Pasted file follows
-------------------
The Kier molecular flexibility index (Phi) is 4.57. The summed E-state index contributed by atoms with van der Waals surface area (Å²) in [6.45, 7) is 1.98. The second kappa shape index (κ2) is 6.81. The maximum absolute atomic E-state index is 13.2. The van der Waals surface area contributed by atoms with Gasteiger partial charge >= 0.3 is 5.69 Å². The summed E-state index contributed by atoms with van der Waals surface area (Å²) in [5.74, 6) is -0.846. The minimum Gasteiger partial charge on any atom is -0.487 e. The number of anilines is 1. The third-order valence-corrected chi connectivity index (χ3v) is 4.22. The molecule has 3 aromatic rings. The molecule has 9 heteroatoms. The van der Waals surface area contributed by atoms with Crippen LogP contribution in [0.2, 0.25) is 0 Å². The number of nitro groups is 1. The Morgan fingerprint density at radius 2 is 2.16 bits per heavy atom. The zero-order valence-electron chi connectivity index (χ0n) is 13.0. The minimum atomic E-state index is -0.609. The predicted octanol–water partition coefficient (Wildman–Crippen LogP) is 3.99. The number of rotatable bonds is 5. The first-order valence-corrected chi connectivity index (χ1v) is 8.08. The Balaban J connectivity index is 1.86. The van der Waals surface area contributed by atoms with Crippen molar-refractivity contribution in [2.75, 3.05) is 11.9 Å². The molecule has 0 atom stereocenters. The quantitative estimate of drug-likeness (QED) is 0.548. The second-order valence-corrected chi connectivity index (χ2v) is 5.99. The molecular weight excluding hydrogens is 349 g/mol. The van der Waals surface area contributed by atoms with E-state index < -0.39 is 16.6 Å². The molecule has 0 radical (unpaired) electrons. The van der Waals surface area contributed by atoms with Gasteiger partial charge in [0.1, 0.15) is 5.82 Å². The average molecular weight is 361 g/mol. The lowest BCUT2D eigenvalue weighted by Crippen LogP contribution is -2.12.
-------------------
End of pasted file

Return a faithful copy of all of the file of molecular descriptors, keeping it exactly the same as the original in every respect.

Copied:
The Kier molecular flexibility index (Phi) is 4.57. The summed E-state index contributed by atoms with van der Waals surface area (Å²) in [6.45, 7) is 1.98. The second kappa shape index (κ2) is 6.81. The maximum absolute atomic E-state index is 13.2. The van der Waals surface area contributed by atoms with Gasteiger partial charge >= 0.3 is 5.69 Å². The summed E-state index contributed by atoms with van der Waals surface area (Å²) in [5.74, 6) is -0.846. The minimum Gasteiger partial charge on any atom is -0.487 e. The number of anilines is 1. The third-order valence-corrected chi connectivity index (χ3v) is 4.22. The molecule has 3 aromatic rings. The molecule has 9 heteroatoms. The van der Waals surface area contributed by atoms with Crippen LogP contribution in [0.2, 0.25) is 0 Å². The number of nitro groups is 1. The Morgan fingerprint density at radius 2 is 2.16 bits per heavy atom. The zero-order valence-electron chi connectivity index (χ0n) is 13.0. The minimum atomic E-state index is -0.609. The predicted octanol–water partition coefficient (Wildman–Crippen LogP) is 3.99. The number of rotatable bonds is 5. The first-order valence-corrected chi connectivity index (χ1v) is 8.08. The Balaban J connectivity index is 1.86. The van der Waals surface area contributed by atoms with Crippen molar-refractivity contribution in [2.75, 3.05) is 11.9 Å². The molecule has 0 atom stereocenters. The quantitative estimate of drug-likeness (QED) is 0.548. The second-order valence-corrected chi connectivity index (χ2v) is 5.99. The molecular weight excluding hydrogens is 349 g/mol. The van der Waals surface area contributed by atoms with E-state index < -0.39 is 16.6 Å². The molecule has 0 radical (unpaired) electrons. The van der Waals surface area contributed by atoms with Gasteiger partial charge in [0.1, 0.15) is 5.82 Å². The average molecular weight is 361 g/mol. The lowest BCUT2D eigenvalue weighted by Crippen LogP contribution is -2.12.